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Mosque at Seringapatam (Mysore). July 1799

Mosque at Seringapatam (Mysore). July 1799

Artist: MacKenzie, Colin (1754-1821)

Medium: Watercolour

Date: 1799

Shelfmark: WD578

Item number: 578

Length: 39.2

Width: 29.7

Scale: Centimetres

Genre: Painting

Water-colour painting of a mosque at Seringapatam by Colin MacKenzie (1754-1821) in July 1799. Inscribed on the front in ink is: 'Grand Mosque at Seringapatam after the Capture of the Place in May. Drawn in July, 1799.'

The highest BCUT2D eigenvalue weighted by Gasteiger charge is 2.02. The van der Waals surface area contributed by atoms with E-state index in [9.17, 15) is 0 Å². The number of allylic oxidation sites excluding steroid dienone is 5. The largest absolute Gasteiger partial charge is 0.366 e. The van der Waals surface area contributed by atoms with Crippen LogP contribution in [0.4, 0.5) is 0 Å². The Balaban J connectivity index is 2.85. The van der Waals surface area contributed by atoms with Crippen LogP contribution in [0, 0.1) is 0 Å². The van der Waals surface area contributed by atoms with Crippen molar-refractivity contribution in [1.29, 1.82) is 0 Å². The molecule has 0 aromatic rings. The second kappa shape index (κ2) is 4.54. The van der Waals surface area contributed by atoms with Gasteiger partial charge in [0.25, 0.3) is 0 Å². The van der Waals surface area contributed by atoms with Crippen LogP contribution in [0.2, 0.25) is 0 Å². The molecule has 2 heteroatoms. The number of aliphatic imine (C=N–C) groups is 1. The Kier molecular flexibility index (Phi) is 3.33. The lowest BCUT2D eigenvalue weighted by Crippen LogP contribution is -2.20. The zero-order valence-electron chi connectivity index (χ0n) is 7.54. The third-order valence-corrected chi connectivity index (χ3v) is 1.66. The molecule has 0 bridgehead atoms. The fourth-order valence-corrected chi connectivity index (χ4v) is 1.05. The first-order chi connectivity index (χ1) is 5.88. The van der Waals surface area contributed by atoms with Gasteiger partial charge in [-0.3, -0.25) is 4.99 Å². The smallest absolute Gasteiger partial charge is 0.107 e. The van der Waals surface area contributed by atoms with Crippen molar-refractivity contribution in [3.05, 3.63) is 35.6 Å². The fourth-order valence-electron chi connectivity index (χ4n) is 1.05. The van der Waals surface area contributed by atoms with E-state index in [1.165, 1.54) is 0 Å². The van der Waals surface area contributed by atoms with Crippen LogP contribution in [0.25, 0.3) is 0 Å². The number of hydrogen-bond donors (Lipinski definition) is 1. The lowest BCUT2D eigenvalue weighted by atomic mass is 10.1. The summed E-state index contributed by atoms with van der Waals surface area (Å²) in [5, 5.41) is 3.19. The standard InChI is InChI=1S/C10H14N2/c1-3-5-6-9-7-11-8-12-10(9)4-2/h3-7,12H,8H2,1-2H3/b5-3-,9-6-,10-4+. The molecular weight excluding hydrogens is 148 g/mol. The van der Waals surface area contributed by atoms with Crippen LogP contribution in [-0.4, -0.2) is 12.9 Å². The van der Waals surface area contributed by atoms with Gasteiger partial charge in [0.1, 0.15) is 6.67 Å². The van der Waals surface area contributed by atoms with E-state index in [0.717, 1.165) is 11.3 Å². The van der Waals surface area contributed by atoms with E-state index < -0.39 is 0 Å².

Srirangapatnam is an island set into the River Kaveri in the modern-day state of Karnataka in south-west India. The Vijayanagar rulers built a fort here in 1454. In 1616 it became the capital of the Mysore Wadayar Rajas. Later it was the capital of the renowned Rajas of Mysore, Haidar Ali (c. 1722-1782) and Tipu Sultan (1753-1799). Haidar Ali and Tipu Sultan were responsible for turning the small state of Mysore into a major Muslim power but were opposed by the Marathas, the Nizam of Hyderabad and the British who engaged with the Rajas in four wars for the control of southern India. On 4 May 1799 the British stormed the Raja’s island fortress at Seringapatam and Tipu Sultan was killed. This painting was executed shortly after that event.

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